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Abstract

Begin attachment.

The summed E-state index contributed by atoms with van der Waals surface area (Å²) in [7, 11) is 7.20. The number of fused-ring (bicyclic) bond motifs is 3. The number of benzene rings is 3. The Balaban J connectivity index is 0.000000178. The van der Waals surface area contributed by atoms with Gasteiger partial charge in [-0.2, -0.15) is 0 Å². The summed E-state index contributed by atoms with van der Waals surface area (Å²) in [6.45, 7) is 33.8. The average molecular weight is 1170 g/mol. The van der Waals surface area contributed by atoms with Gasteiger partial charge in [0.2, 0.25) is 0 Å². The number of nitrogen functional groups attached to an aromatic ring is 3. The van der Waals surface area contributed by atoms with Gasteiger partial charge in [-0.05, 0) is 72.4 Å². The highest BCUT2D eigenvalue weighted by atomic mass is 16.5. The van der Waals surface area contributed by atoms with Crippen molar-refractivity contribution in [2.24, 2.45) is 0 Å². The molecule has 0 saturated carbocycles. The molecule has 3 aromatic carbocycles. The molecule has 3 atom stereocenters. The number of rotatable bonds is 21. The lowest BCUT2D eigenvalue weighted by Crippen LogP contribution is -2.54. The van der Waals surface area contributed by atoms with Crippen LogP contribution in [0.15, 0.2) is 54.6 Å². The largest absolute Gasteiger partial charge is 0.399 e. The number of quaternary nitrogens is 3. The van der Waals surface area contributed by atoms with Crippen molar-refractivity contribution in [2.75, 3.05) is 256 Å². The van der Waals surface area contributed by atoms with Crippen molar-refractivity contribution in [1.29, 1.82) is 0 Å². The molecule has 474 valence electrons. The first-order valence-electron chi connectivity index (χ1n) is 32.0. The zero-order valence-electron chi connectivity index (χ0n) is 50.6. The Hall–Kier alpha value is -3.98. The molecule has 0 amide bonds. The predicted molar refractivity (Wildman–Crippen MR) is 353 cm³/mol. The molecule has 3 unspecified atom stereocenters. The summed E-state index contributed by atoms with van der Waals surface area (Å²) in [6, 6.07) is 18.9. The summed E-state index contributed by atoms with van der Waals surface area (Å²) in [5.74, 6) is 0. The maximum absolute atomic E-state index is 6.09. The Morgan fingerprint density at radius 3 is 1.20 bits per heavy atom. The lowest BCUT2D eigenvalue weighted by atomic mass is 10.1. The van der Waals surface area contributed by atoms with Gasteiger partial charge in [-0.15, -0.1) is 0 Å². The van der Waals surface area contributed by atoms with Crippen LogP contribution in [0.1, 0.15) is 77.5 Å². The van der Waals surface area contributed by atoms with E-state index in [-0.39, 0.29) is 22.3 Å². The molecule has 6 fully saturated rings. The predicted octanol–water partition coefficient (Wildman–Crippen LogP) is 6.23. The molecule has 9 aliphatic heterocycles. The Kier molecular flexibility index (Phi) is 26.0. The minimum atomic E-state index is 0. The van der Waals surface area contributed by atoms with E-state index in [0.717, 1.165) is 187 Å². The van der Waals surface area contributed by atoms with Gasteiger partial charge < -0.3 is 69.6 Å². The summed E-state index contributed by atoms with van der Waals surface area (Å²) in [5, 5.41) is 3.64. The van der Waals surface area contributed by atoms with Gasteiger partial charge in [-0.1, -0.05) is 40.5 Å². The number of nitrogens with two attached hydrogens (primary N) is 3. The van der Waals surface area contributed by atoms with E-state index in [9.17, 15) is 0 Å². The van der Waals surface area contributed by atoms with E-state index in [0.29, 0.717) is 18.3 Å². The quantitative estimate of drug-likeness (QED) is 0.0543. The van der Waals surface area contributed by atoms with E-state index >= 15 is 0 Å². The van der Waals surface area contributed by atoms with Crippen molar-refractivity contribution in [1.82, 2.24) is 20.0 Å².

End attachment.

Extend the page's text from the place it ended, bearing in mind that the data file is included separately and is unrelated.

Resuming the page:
Generally referred to as “the oldest profession in the world,” prostitution often earns nothing but derision when spoken about in mainstream media. Women who find themselves in this line of work are often thought to be classless, uneducated, and sexually promiscuous outside of their occupation, and are generally considered to be an example of morally unfit behavior. Despite evidence pointing otherwise, this view of prostitution is one which has unfortunately prevailed since the 1800s. On the American Frontier, prostitution was one of the only legal means a woman could survive, and in east coast cities like Buffalo, New York, one could make the argument that prostitution helped to shape the cities themselves. Many single (and married) women sold their bodies in the hopes of not only supplementing a meager income from industrial or trade work, but to also make a life and name for themselves outside of the home. While ordinarily a temporary trade, some turned their work into a lifelong industry, running successful boardinghouses and dance halls and retiring as wealthy women. Although many of them faced criminal charges for their work – suffering through embarrassing court appearances, extortion, and accusations of theft, assault, and adultery – most of these women managed to survive, and in some cases even thrive, in the face of such hardships. Through newspaper articles, journals, and court records, it is the goal of this study to not only challenge the aforementioned assumptions held about prostitutes at this time, but to showcase the evidence to the otherwise.